In 2014, surgeons in Poland performed ground-breaking surgery on Darek Fidyka, whose spinal cord was severed in a knife attack. Surgeons removed some of the cells surrounding the nerves that run from Mr Fidyka’s nose into his brain and injected them into the gap that the knife wound had left in his spine.
He can now walk, with the assistance of high leg braces and a walking frame. Feeling has also returned to his legs, he now has bladder control and his sexual function has returned.
This remarkable breakthrough involving the transplanting of olfactory ensheathing cells has shown surprising promise in healing spinal-cord injuries. The treatment’s success offers an alternative to therapies such as stem-cell transplants and stimulation of nerve growth in the spine through drugs, both of which have not worked as well as hoped. This is in part because stem cells are difficult to manipulate, and the microenvironment of spinal-cord fluid is extremely complicated.
An opportunity for breakthrough treatment for spinal injury
Following the success of Mr Fidyka’s intervention, the Wroclaw Walk Again Project was launched. It is now searching for more patients to volunteer for the procedure, which costs around £250,000 per patient. The funding comes from a small British charity - the Nicholls Spinal Injury Foundation (NSIF). To be eligible patients must have no feeling or voluntary muscle function below the injury site and they must be prepared to spend around three years in Poland.
How the treatment works
The pioneering treatment offered in Poland, headed by surgeon Dr Pawel Tabakow, is designed to reconnect the brain to the lower limbs through the spinal cord. It is hoped to be achieved via two complex operations.
In the first procedure, surgeons will remove one of the patient's olfactory bulbs, which sit above the nasal cavity at the base of the brain, and process the sense of smell. This bulb contains the olfactory ensheathing cells (OECs) which possess a natural ability to constantly renew.
The OECs will be injected above and below the spinal injury in the second operation and strips of tissue will be placed across the gap in the spinal cord. The team believe the OECs will enable nerve fibres to regenerate across the cord and repair the damage.
An independent team of assessors led by neurophysiologists from Imperial College London will also be closely involved in monitoring the research.
Not a quick fix
Those involved in the project are quick to emphasise that volunteers must be prepared to put in enormous effort and determination to achieve the same success as Mr Fidykas, who still spends five hours a day undergoing physiotherapy. The treatment will also take many more years to refine before it can be made available through public healthcare programmes.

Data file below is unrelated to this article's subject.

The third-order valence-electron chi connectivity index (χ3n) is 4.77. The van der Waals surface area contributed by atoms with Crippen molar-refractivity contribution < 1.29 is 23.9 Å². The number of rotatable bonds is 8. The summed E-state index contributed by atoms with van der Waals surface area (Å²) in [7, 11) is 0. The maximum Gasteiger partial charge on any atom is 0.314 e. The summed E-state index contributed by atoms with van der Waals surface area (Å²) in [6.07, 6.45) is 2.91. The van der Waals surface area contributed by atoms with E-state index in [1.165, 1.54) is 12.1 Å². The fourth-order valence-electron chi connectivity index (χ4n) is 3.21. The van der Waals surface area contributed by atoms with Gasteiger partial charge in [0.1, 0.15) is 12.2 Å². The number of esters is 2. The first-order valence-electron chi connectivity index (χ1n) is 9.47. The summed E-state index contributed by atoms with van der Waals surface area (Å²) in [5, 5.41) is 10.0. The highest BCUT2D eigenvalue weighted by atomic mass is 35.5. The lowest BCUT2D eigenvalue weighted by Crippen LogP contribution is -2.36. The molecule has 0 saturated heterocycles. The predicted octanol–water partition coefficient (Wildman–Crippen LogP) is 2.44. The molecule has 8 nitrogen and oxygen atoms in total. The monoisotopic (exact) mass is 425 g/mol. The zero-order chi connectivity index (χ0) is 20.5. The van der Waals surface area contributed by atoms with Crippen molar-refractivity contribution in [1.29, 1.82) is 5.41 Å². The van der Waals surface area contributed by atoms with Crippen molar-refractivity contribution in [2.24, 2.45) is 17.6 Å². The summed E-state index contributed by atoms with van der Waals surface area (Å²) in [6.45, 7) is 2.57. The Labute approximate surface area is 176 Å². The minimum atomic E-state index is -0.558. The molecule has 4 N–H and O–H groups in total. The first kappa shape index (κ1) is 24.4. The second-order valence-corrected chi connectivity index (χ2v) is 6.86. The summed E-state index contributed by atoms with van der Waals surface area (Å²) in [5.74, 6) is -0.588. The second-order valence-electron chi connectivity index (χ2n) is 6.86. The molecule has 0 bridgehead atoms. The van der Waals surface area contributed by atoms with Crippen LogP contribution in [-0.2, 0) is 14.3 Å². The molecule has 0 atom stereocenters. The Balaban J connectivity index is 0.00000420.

This new breakthrough in spinal surgery could offer those who have been left paralysed by a spinal injury a chance to walk again. However, it will be many years before victims of a spinal injury can benefit.
Spinal paralysis in many cases can be caused as a result of negligence and therefore a claim for compensation can be considered. The money received can help victims pay for ongoing physical therapy and modifications to their home to accommodate wheelchair access, as well as providing financial security for the patient’s family.
Mr Fidyka, meanwhile, is still continuing treatment. He told DT Max in an interview with the New Yorker; “When I go shopping, I’d like to be able to walk to and from the car with a walker”. He adds, “If not for my strong spirit, I wouldn’t even be here now. Psyche is the most important element.”
How to obtain compensation for a spinal injury
At IBB, our personal injury team, led by Malcolm Underhill, have the expertise and knowledge to advise and represent you if you wish to claim compensation for a spinal injury or any other medical negligence incident. To talk about how we might be able to help, please phone us on 0333 123 9099, email us at firstname.lastname@example.org or fill in our contact form. Any discussions you have with us will be in the strictest of confidence and treated with utmost sensitivity.